If you go swimming regularly, this is probably something you don’t want to think about: How much pee am I swimming in right now?
A group of academics set out to find an answer to this question, it’s something many of us have wondered, they took samples from 31 different hot tubs and swimming pools for their research.
The results were quite shocking…
How much pee am I swimming in?
One of the pools tested, which was smaller than an Olympic swimming pool about a third of the size of one, had a staggering 75 liters or 132 pints of urine in it. Ergh! While a smaller pool contained 30 liters. Gross.
The study took place in two cities in Canada but the pools have not been named. But before you breathe a sigh of relief for not living in Canada, research shows these peeing in the pool habits are very similar the world over.
One of the researchers, Lindsay Blackstock, a Ph.D. student of analytical and environmental toxicology at Alberta University said “Even though no one would admit to peeing in the pool, obviously somebody has to be doing it”
On a related note, some do actually swear by drinking urine as part of ayurvedic urine therapy (never tried it myself) but getting a mouthful while swimming is definitely not a good idea. This is mainly because it can be harmful, can potentially cause asthma and cause eye irritation because it has mixed with the chemicals already in the water.
How did they find the urine?
Basically, in order to test for urine, they looked for traces of the artificial sweetener acesulfame-k which is a sweetener that is commonly found in fizzy drinks and many processed foods. It is found in the urine because it passes through the body and doesn’t get digested.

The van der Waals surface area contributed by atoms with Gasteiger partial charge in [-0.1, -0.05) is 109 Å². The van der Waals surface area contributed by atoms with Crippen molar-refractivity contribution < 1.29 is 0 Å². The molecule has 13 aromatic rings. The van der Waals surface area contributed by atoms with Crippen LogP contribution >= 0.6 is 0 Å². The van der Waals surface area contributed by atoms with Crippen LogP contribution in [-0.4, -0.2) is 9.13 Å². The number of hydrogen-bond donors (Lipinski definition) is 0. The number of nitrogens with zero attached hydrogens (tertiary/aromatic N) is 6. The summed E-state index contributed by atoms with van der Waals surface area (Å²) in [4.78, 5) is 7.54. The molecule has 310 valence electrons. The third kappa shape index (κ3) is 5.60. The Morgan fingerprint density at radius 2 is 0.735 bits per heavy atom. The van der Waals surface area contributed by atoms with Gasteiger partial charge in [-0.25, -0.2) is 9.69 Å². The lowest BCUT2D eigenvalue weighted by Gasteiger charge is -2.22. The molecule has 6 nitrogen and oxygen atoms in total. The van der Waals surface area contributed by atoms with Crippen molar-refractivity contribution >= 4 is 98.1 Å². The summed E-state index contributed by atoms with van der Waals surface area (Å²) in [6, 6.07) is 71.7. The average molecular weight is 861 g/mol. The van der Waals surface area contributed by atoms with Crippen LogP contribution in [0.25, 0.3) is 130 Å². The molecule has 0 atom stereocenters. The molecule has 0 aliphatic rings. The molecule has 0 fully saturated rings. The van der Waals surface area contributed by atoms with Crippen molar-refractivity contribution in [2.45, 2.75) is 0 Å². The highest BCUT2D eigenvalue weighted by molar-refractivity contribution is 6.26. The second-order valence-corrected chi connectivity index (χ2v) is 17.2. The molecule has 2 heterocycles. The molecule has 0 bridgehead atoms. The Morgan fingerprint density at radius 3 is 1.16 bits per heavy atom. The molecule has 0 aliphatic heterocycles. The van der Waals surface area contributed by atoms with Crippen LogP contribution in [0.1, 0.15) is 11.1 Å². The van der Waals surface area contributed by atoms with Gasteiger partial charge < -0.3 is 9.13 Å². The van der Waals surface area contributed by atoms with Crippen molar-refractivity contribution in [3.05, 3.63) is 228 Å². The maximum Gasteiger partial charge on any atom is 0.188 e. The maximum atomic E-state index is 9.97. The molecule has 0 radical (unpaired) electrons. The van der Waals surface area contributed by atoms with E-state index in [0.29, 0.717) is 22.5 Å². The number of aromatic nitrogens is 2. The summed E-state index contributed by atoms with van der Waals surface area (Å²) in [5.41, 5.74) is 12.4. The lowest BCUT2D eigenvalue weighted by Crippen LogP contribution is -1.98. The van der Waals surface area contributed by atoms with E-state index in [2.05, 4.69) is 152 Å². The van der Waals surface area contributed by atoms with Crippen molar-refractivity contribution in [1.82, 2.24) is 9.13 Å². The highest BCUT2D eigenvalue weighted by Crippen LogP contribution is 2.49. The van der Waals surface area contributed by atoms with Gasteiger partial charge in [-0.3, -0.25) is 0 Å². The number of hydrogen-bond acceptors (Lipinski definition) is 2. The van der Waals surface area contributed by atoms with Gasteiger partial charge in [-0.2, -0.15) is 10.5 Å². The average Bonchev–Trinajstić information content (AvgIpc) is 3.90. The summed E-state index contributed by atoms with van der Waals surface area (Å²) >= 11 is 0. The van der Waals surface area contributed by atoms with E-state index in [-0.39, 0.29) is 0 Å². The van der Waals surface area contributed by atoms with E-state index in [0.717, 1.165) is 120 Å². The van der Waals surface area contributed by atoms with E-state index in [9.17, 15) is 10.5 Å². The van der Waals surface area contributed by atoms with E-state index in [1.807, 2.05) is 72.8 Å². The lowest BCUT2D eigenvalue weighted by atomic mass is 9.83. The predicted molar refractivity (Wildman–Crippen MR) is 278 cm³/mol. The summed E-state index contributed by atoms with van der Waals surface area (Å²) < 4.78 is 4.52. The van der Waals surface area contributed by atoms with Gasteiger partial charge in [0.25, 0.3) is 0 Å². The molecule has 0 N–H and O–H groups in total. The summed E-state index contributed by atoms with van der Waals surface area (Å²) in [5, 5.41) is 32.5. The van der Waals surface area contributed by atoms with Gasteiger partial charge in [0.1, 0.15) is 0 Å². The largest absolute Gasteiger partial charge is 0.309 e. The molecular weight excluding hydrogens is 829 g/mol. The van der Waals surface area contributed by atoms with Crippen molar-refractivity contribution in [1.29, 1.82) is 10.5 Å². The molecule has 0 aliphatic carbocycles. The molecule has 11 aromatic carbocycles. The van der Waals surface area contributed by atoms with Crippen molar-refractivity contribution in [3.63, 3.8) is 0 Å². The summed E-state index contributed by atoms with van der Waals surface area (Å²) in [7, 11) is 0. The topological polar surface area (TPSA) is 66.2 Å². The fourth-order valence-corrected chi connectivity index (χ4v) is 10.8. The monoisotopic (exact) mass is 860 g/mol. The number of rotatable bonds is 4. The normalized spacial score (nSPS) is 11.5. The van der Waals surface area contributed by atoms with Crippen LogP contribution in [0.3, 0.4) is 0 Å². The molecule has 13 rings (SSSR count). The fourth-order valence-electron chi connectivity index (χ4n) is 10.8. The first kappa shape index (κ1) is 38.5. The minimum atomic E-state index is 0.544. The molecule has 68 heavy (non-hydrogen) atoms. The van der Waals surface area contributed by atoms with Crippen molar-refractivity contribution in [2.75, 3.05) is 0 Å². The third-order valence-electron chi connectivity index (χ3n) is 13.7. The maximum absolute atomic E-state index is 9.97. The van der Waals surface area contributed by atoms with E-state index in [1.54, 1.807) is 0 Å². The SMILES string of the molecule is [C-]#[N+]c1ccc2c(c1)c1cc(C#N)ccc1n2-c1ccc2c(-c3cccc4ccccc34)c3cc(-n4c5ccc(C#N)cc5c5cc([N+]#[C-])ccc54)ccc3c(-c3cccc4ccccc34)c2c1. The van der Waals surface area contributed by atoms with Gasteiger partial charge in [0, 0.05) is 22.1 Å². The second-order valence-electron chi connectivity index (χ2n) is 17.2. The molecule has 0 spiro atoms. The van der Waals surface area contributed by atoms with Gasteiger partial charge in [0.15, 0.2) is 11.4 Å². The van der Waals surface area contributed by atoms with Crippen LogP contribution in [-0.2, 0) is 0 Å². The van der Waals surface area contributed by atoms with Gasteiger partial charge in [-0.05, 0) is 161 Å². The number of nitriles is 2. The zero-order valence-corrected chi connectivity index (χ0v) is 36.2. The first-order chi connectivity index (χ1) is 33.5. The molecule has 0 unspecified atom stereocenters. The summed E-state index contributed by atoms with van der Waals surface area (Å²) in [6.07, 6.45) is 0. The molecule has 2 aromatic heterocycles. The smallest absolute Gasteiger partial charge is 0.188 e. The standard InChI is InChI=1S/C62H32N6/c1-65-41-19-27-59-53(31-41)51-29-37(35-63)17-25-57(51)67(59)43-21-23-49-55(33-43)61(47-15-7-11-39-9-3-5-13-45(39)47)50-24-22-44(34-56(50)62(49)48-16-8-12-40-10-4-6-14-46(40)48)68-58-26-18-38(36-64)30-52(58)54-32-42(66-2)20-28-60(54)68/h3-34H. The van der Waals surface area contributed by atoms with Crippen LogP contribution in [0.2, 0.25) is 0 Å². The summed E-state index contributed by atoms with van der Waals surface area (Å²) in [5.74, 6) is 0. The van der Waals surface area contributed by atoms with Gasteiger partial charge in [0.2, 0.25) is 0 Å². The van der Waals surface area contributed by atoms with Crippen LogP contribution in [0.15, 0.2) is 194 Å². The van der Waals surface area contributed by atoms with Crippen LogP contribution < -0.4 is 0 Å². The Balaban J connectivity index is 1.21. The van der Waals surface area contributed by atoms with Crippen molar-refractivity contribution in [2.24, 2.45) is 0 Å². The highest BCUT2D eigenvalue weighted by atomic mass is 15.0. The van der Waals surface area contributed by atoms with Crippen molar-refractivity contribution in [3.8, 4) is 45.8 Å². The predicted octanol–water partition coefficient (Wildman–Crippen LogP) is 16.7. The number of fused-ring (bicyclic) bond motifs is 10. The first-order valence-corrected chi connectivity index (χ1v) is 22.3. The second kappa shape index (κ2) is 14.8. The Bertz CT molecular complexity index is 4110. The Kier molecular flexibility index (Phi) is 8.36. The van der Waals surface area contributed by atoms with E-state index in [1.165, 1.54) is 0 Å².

From their journal entry in Environmental Science and Technology, the team said, the overnight color change of the water color from blue to green at the 2016 Olympics in Rio De Janeiro highlighted the need to monitor the water quality in swimming pools.
They went on to say, “Urine contains many nitrogenous compounds such as urea, ammonia, amino acids, and creatinine”
“These compounds can react with disinfectants (e.g., chlorine) in swimming pools to form disinfection byproducts” (DBPs).
“Exposure to volatile DBPs, specifically trichloramine, in indoor swimming facilities can lead to eye and respiratory irritation and has been linked to occupational asthma.
“Although considered a taboo, 19 percent of adults have admitted to having urinated in a swimming pool at least once.”
Have you recently peed in a pool?
Comment below and let us know how you feel about this discovery.